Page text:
March 27, 2011 By Dan Lohrmann
What is FedRAMP? How does it help with cloud-computing environments? Can we use it here in our state? I expect these questions will be asked across America over the next few years in the halls of state and local governments.
The federal government is well down the path to defining security controls required in cloud computing. State and local government officials need to take notice and leverage this excellent federal work. If not, the many benefits of cloud computing will be overcome by the tough challenges in this new environment.
The Federal Risk and Authorization Program (FedRAMP) is a “risk management program for large outsourced and multi-agency information systems used by the U.S. government.” FedRAMP was created to support government cloud computing plans.
According to Techtarget.com:
“FedRAMP is intended to facilitate the adoption of cloud computing services amongst federal agencies by evaluating those services offered by vendors on behalf of the agencies. The evaluations will be based on a unified risk management process that includes security requirements agreed upon by the federal departments and agencies. Because the services are vetted by FedRAMP, each agency does not need to conduct its own risk management program. This reduces duplication of effort, the time involved in acquiring services and costs.”
In my view, this detailed work is exactly the kind of effort that governments require across all 50 states. While there will no doubt be a need for some local tweaking, the same processes and procedures used for the FedRAMP program can benefit state and local government around the world - and not just in the USA.
At a recent symposium on high-performance cloud computing, Dave McClure, a General Services Administration expert on FedRAMP, told the audience that five new tiger teams with representatives from across government are working to improve FedRAMP based on feedback submitted from the public. These teams are working on (at least) seven improvements to the program.
According to Government Computer News (GCN), the improvements will address these seven issues:
1) Too many controls and controls for different risk levels.
2) More guidance on third-party assessors’ independence.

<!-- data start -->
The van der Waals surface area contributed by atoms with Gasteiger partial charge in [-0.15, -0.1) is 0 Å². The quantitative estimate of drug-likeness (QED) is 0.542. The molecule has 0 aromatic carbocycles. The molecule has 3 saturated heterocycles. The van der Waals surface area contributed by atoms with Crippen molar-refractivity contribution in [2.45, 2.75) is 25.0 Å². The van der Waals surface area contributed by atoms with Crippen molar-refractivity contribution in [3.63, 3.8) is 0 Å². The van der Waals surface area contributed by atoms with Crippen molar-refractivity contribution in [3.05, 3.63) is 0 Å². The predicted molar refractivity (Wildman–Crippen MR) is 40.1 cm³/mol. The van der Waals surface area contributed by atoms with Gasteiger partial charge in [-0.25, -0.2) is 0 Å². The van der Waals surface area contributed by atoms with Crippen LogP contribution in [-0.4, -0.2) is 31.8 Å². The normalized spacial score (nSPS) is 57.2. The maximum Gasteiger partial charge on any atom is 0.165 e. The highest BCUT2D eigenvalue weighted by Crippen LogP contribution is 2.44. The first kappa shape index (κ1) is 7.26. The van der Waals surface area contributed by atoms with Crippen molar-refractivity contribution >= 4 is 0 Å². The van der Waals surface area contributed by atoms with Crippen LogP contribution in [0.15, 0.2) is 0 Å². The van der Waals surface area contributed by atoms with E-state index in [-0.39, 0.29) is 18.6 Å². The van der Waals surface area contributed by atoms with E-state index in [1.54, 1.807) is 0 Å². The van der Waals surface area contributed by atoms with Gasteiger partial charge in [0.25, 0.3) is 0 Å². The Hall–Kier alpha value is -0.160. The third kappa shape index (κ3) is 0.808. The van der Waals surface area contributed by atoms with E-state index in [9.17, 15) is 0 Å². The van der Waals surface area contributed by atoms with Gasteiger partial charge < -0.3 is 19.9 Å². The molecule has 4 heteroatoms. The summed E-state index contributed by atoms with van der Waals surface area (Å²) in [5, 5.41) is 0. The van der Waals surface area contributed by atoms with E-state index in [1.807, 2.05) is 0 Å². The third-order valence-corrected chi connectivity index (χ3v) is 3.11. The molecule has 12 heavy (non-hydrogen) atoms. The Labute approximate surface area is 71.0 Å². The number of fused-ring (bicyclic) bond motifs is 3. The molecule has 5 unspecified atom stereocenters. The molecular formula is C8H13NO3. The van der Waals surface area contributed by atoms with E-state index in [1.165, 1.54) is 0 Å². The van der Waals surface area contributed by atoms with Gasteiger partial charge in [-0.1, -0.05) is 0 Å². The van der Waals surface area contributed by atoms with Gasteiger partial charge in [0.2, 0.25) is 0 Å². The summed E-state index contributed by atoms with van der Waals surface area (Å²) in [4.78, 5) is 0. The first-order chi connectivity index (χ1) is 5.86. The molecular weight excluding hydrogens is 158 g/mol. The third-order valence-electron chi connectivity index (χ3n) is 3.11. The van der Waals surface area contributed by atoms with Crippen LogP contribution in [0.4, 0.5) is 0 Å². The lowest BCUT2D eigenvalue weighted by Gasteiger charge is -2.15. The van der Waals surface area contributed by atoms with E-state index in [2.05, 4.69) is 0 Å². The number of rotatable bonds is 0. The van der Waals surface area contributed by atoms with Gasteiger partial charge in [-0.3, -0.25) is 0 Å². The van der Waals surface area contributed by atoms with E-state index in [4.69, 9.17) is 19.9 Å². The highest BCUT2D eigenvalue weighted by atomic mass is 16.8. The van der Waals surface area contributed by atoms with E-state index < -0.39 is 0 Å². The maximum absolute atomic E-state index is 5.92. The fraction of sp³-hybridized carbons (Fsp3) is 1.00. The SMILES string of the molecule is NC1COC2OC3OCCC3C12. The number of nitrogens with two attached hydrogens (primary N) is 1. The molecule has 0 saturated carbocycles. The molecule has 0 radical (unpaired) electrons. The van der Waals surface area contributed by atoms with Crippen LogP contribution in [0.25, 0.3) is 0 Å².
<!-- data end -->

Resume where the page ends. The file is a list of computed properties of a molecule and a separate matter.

3) Continuous monitoring raises data concerns.
4) What is the role of the Joint Authorization Board?
5) What will be the role of government security operation centers?
6) How does the government ensure that FedRAMP is complaint with the Trusted Internet Connection?
7) What are the different security controls for the different cloud delivery models – Infrastructure as a Service (IaaS), Platform as a Service (PaaS) and Software as a Service (SaaS)?
I urge readers to learn more about FedRAMP – especially if you are implementing cloud computing initiatives and exploring opportunities. Efforts are underway by the National Association of State Chief Information Officers (NASCIO) to work together with GSA and others in the federal government to leverage contracts, standards and more in the cloud.
The issues that Dave McClure recently discussed are the same issues that are bound to cause state and local governments to stumble in the cloud in the near-term. Security, privacy and legal concerns regarding cloud computing must be (and can be) addressed holistically. Let’s apply that famous 80-20 rule and get onboard this ship to the greatest extent possible. We will save time and money if we do.
How? What are next steps? It starts with education – learn about and become engaged with current activities.
Now what did FedRAMP stand for again?
March 20, 2011 By Dan Lohrmann
Microsoft released the new Internet Explorer (IE) 9 browser this past week, and government enterprises across the world now have another important product decision to make.